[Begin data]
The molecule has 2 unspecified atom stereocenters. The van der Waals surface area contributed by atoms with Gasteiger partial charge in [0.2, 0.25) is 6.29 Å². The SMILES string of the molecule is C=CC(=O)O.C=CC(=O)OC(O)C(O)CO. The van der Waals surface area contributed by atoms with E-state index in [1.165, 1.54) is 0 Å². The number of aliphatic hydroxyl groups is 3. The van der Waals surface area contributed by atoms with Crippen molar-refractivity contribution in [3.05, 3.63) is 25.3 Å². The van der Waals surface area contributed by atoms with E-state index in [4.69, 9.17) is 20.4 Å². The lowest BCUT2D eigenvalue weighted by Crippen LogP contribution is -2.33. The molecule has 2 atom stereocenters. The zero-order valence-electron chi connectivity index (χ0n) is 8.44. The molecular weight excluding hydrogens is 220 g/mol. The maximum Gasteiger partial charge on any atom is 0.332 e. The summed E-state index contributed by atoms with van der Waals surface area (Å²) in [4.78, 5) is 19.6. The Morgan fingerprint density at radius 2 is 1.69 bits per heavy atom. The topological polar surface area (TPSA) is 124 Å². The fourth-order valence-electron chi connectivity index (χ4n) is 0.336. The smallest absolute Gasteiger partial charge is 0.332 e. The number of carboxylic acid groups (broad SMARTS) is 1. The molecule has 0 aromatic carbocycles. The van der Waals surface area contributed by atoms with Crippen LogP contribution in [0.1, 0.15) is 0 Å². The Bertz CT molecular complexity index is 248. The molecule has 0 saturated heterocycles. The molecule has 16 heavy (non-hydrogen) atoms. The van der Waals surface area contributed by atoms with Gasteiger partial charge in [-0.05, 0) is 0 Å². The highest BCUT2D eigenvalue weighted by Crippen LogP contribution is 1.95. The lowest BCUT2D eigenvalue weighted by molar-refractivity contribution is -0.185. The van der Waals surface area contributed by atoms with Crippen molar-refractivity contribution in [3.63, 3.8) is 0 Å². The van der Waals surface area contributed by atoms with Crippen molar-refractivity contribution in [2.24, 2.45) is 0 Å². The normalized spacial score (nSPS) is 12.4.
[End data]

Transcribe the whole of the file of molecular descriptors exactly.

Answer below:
The molecule has 2 unspecified atom stereocenters. The van der Waals surface area contributed by atoms with Gasteiger partial charge in [0.2, 0.25) is 6.29 Å². The SMILES string of the molecule is C=CC(=O)O.C=CC(=O)OC(O)C(O)CO. The van der Waals surface area contributed by atoms with E-state index in [1.165, 1.54) is 0 Å². The number of aliphatic hydroxyl groups is 3. The van der Waals surface area contributed by atoms with Crippen molar-refractivity contribution in [3.05, 3.63) is 25.3 Å². The van der Waals surface area contributed by atoms with E-state index in [4.69, 9.17) is 20.4 Å². The lowest BCUT2D eigenvalue weighted by Crippen LogP contribution is -2.33. The molecule has 2 atom stereocenters. The zero-order valence-electron chi connectivity index (χ0n) is 8.44. The molecular weight excluding hydrogens is 220 g/mol. The maximum Gasteiger partial charge on any atom is 0.332 e. The summed E-state index contributed by atoms with van der Waals surface area (Å²) in [4.78, 5) is 19.6. The Morgan fingerprint density at radius 2 is 1.69 bits per heavy atom. The topological polar surface area (TPSA) is 124 Å². The fourth-order valence-electron chi connectivity index (χ4n) is 0.336. The smallest absolute Gasteiger partial charge is 0.332 e. The number of carboxylic acid groups (broad SMARTS) is 1. The molecule has 0 aromatic carbocycles. The van der Waals surface area contributed by atoms with Crippen LogP contribution in [0.1, 0.15) is 0 Å². The Bertz CT molecular complexity index is 248. The molecule has 0 saturated heterocycles. The molecule has 16 heavy (non-hydrogen) atoms. The van der Waals surface area contributed by atoms with Gasteiger partial charge in [-0.05, 0) is 0 Å². The highest BCUT2D eigenvalue weighted by Crippen LogP contribution is 1.95. The lowest BCUT2D eigenvalue weighted by molar-refractivity contribution is -0.185. The van der Waals surface area contributed by atoms with Crippen molar-refractivity contribution in [3.63, 3.8) is 0 Å². The van der Waals surface area contributed by atoms with Crippen molar-refractivity contribution in [2.24, 2.45) is 0 Å². The normalized spacial score (nSPS) is 12.4.